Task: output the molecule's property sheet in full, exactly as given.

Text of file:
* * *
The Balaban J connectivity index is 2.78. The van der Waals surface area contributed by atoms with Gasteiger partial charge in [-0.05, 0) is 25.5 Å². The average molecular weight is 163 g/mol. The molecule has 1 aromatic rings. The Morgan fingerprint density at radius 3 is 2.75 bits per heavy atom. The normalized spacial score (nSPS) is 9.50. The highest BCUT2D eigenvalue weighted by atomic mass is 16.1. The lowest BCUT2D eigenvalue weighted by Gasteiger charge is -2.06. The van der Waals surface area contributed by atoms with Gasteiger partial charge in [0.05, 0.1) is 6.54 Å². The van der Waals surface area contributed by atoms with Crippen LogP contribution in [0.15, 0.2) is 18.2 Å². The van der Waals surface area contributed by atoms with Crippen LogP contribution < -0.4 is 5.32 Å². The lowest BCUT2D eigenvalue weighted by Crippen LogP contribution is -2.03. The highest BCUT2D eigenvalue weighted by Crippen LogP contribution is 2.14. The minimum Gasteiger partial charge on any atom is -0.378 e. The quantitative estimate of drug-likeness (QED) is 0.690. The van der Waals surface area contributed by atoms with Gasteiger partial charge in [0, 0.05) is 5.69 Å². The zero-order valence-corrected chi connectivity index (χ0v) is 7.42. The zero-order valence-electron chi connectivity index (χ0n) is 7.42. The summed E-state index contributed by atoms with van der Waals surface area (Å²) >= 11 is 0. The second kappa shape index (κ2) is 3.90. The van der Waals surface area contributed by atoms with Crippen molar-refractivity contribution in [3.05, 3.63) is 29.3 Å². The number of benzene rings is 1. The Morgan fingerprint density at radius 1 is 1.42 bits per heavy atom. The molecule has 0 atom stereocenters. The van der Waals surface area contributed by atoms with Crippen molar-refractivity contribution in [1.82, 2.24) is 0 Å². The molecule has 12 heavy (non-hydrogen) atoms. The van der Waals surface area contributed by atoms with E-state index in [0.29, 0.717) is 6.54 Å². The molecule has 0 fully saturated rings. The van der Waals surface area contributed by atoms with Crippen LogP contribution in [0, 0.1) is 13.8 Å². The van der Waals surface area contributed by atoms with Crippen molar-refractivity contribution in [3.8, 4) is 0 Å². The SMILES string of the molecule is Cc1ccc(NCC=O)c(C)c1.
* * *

The Balaban J connectivity index is 2.78. The van der Waals surface area contributed by atoms with Gasteiger partial charge in [-0.05, 0) is 25.5 Å². The average molecular weight is 163 g/mol. The molecule has 1 aromatic rings. The Morgan fingerprint density at radius 3 is 2.75 bits per heavy atom. The normalized spacial score (nSPS) is 9.50. The highest BCUT2D eigenvalue weighted by atomic mass is 16.1. The lowest BCUT2D eigenvalue weighted by Gasteiger charge is -2.06. The van der Waals surface area contributed by atoms with Gasteiger partial charge in [0.05, 0.1) is 6.54 Å². The van der Waals surface area contributed by atoms with Crippen LogP contribution in [0.15, 0.2) is 18.2 Å². The van der Waals surface area contributed by atoms with Crippen LogP contribution < -0.4 is 5.32 Å². The lowest BCUT2D eigenvalue weighted by Crippen LogP contribution is -2.03. The highest BCUT2D eigenvalue weighted by Crippen LogP contribution is 2.14. The minimum Gasteiger partial charge on any atom is -0.378 e. The quantitative estimate of drug-likeness (QED) is 0.690. The van der Waals surface area contributed by atoms with Gasteiger partial charge in [0, 0.05) is 5.69 Å². The zero-order valence-corrected chi connectivity index (χ0v) is 7.42. The zero-order valence-electron chi connectivity index (χ0n) is 7.42. The summed E-state index contributed by atoms with van der Waals surface area (Å²) >= 11 is 0. The second kappa shape index (κ2) is 3.90. The van der Waals surface area contributed by atoms with Crippen molar-refractivity contribution in [3.05, 3.63) is 29.3 Å². The number of benzene rings is 1. The Morgan fingerprint density at radius 1 is 1.42 bits per heavy atom. The molecule has 0 atom stereocenters. The van der Waals surface area contributed by atoms with Crippen molar-refractivity contribution in [1.82, 2.24) is 0 Å². The molecule has 12 heavy (non-hydrogen) atoms. The van der Waals surface area contributed by atoms with E-state index in [0.29, 0.717) is 6.54 Å². The molecule has 0 fully saturated rings. The van der Waals surface area contributed by atoms with Crippen LogP contribution in [0, 0.1) is 13.8 Å². The van der Waals surface area contributed by atoms with Crippen molar-refractivity contribution in [3.8, 4) is 0 Å². The SMILES string of the molecule is Cc1ccc(NCC=O)c(C)c1.